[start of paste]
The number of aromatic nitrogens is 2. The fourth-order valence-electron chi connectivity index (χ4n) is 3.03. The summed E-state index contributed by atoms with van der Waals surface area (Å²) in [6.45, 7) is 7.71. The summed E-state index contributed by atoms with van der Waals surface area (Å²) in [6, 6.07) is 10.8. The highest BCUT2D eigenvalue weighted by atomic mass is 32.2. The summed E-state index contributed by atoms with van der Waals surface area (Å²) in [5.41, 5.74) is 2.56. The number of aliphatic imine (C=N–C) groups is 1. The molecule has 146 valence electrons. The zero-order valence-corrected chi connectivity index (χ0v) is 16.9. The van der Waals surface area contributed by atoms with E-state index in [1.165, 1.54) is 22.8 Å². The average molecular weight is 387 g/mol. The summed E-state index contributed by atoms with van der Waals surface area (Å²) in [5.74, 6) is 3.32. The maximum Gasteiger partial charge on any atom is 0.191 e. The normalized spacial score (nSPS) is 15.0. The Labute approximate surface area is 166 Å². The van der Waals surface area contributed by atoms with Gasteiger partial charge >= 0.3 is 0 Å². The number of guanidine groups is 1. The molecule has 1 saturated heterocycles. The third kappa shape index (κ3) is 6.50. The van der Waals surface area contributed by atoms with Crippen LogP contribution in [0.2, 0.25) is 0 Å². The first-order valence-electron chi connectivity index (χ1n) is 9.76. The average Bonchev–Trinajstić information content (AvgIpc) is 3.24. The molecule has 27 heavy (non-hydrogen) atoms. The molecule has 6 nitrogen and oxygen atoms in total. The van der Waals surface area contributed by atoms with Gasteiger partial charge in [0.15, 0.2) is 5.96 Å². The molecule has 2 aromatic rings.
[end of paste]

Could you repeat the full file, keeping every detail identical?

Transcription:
The number of aromatic nitrogens is 2. The fourth-order valence-electron chi connectivity index (χ4n) is 3.03. The summed E-state index contributed by atoms with van der Waals surface area (Å²) in [6.45, 7) is 7.71. The summed E-state index contributed by atoms with van der Waals surface area (Å²) in [6, 6.07) is 10.8. The highest BCUT2D eigenvalue weighted by atomic mass is 32.2. The summed E-state index contributed by atoms with van der Waals surface area (Å²) in [5.41, 5.74) is 2.56. The number of aliphatic imine (C=N–C) groups is 1. The molecule has 146 valence electrons. The zero-order valence-corrected chi connectivity index (χ0v) is 16.9. The van der Waals surface area contributed by atoms with E-state index in [1.165, 1.54) is 22.8 Å². The average molecular weight is 387 g/mol. The summed E-state index contributed by atoms with van der Waals surface area (Å²) in [5.74, 6) is 3.32. The maximum Gasteiger partial charge on any atom is 0.191 e. The normalized spacial score (nSPS) is 15.0. The Labute approximate surface area is 166 Å². The van der Waals surface area contributed by atoms with Gasteiger partial charge >= 0.3 is 0 Å². The number of guanidine groups is 1. The molecule has 1 saturated heterocycles. The third kappa shape index (κ3) is 6.50. The van der Waals surface area contributed by atoms with Crippen LogP contribution in [0.2, 0.25) is 0 Å². The first-order valence-electron chi connectivity index (χ1n) is 9.76. The average Bonchev–Trinajstić information content (AvgIpc) is 3.24. The molecule has 27 heavy (non-hydrogen) atoms. The molecule has 6 nitrogen and oxygen atoms in total. The van der Waals surface area contributed by atoms with Gasteiger partial charge in [0.15, 0.2) is 5.96 Å². The molecule has 2 aromatic rings.